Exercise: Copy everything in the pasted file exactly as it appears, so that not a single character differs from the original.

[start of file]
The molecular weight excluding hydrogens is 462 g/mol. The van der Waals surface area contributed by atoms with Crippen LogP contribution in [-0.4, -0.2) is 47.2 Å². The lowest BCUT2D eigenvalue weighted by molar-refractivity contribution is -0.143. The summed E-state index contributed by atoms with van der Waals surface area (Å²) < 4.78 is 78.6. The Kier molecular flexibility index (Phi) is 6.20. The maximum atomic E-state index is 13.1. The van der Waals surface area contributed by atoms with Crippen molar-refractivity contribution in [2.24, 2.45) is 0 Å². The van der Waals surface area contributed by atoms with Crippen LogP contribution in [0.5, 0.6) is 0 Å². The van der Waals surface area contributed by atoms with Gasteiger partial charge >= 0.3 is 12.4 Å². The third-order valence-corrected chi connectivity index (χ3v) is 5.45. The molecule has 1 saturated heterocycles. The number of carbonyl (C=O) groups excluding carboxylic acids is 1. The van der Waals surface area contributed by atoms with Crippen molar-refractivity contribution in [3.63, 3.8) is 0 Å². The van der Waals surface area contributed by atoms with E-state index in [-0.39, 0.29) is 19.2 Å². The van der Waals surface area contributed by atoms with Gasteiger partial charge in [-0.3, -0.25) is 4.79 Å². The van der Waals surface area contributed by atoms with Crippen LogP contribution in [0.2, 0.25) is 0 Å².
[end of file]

The molecular weight excluding hydrogens is 462 g/mol. The van der Waals surface area contributed by atoms with Crippen LogP contribution in [-0.4, -0.2) is 47.2 Å². The lowest BCUT2D eigenvalue weighted by molar-refractivity contribution is -0.143. The summed E-state index contributed by atoms with van der Waals surface area (Å²) < 4.78 is 78.6. The Kier molecular flexibility index (Phi) is 6.20. The maximum atomic E-state index is 13.1. The van der Waals surface area contributed by atoms with Crippen molar-refractivity contribution in [2.24, 2.45) is 0 Å². The van der Waals surface area contributed by atoms with Crippen LogP contribution in [0.5, 0.6) is 0 Å². The van der Waals surface area contributed by atoms with Gasteiger partial charge >= 0.3 is 12.4 Å². The third-order valence-corrected chi connectivity index (χ3v) is 5.45. The molecule has 1 saturated heterocycles. The number of carbonyl (C=O) groups excluding carboxylic acids is 1. The van der Waals surface area contributed by atoms with Crippen molar-refractivity contribution in [3.63, 3.8) is 0 Å². The van der Waals surface area contributed by atoms with E-state index in [-0.39, 0.29) is 19.2 Å². The van der Waals surface area contributed by atoms with Gasteiger partial charge in [-0.3, -0.25) is 4.79 Å². The van der Waals surface area contributed by atoms with Crippen LogP contribution in [0.2, 0.25) is 0 Å².